very cool, I always forget that ranger was  BIW built boat. I remember Donald Tofias referring to her as a "battery boat" there was so much electrolysis, apparently the hull was warm to the touch. 

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On 10/15/2018 at 8:34 PM, ALL@SEA said:

More (better) shots of Gretel 11 (borrowed from the Royal Yacht Club of Tasmania's facebook page). The last one shows her dwarfing us (sail #57.)

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Gretel II last of the wooden twelves getting a birthday at Salthouse Boat Builders Auckland.

http://yachtingclassics.blogspot.com/2013/04/gretel-ii-restoration-of-americas-cup.html

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10 hours ago, frozenhawaiian said:

very cool, I always forget that ranger was  BIW built boat. I remember Donald Tofias referring to her as a "battery boat" there was so much electrolysis, apparently the hull was warm to the touch. 

The president of Bath Iron Works bid the job at cost to keep his workforce employed, which was important when WWII came around. 

Cheers,

Earl

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6F94963E-38C2-4F04-A109-8A74FB25274B.thumb.jpeg.235dca2e0934d82bf0a12c40059e76bd.jpegC7C05358-1193-46DE-B487-238512CBE346.jpeg.8b90ffcff83845a90e8254a333ce0dc6.jpeg3287C36D-CBB1-4322-84AC-395ED97A9E38.jpeg.05b339066c8ec68a626db1cdc678e9f3.jpeg

How many yachts have you seen with curved fore peak duckboards.

Remodel of biblical proportions for 1977 campaign.7968E7F7-46E0-499D-AD79-E7E77DF05432.jpeg.1c6d079ffba5eec020d2336f55ec19ca.jpeg

 

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F13FEC9A-B1B8-4EF0-8767-F0B22F2A13DB.thumb.jpeg.3989fc49861285fd52e94c0cb4fb2db3.jpeg

 

That's me in the blue overalls, we made and fitted the steel mast step/ chain plate part. work was done in Kumeu Auckland,,,, takes me back a few years

 

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On 5/1/2018 at 7:05 AM, 3to1 said:

most of these war horses end up like space program hardware, used and discarded. it's a little ironic that something so painstakingly thought out and constructed is simply relegated to garbage status. wasn't it NZL 20?? that was nicknamed 'the little red sled'? where's that boat at?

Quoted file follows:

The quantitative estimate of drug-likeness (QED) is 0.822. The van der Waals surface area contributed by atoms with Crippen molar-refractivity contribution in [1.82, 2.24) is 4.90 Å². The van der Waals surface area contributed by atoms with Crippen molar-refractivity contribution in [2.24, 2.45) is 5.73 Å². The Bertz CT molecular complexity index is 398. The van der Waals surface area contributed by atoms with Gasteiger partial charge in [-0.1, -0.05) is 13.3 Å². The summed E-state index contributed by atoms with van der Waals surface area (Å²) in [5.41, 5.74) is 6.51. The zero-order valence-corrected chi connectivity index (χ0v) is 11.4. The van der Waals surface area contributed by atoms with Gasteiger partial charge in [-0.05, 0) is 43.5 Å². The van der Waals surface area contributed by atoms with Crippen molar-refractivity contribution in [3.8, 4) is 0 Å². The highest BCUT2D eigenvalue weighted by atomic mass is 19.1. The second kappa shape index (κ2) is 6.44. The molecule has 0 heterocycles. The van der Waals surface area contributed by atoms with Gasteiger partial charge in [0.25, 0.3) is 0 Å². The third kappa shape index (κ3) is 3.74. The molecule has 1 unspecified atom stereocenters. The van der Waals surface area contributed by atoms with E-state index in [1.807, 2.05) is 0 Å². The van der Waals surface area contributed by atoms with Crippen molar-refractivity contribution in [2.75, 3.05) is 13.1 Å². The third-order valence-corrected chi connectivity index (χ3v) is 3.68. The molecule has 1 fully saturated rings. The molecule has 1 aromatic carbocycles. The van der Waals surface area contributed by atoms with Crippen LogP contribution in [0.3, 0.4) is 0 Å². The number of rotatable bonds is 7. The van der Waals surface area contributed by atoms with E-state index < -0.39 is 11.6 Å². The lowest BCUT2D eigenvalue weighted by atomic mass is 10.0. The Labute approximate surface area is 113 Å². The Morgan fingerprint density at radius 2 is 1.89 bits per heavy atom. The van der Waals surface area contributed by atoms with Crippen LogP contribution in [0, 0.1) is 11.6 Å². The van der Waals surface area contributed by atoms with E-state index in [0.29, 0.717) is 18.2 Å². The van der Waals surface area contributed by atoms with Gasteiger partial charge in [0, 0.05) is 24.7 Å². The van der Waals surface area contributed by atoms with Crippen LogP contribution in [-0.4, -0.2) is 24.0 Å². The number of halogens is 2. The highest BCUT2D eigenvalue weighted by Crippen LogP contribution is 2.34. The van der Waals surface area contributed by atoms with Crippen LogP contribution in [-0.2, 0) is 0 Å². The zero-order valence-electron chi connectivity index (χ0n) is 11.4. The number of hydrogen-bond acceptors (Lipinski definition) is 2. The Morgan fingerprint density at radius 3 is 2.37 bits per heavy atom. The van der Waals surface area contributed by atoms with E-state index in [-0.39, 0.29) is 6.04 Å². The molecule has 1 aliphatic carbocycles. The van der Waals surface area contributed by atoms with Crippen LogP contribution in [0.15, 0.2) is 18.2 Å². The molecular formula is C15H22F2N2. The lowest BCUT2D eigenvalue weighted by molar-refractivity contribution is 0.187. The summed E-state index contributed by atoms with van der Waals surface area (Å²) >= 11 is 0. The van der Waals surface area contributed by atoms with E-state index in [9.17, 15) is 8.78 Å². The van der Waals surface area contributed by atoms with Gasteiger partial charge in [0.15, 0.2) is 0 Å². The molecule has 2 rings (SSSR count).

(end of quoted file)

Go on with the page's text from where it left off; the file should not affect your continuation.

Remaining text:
Stumbled across NZL20 out at Gulf Harbour today. Hard to get a good shot as she's hemmed in by trees and powerboats.

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3 hours ago, Sea Breeze 74 said:

Stumbled across NZL20 out at Gulf Harbour today. Hard to get a good shot as she's hemmed in by trees and powerboats.

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I still just don't get this.

NZL20 was so well maintained for so many years, first in San Francisco and then based at the Viaduct in Auckland..... and now this!

She was up for sale on TradeMe last year... I wonder if anyone actually bought her, or if the listing was just taken down.

Either way, it's sad.  She wasn't a winner but she was a revolutionary boat which deserves better than this.

 

 

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On 2/8/2019 at 2:57 PM, Tin Basher said:

F13FEC9A-B1B8-4EF0-8767-F0B22F2A13DB.thumb.jpeg.3989fc49861285fd52e94c0cb4fb2db3.jpeg

 

That's me in the blue overalls, we made and fitted the steel mast step/ chain plate part. work was done in Kumeu Auckland,,,, takes me back a few years

 

 

Good job !

I do like composite boats , but you gotta love a good timber restoration .

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6 hours ago, DohaNZ said:

I still just don't get this.

NZL20 was so well maintained for so many years, first in San Francisco and then based at the Viaduct in Auckland..... and now this!

She was up for sale on TradeMe last year... I wonder if anyone actually bought her, or if the listing was just taken down.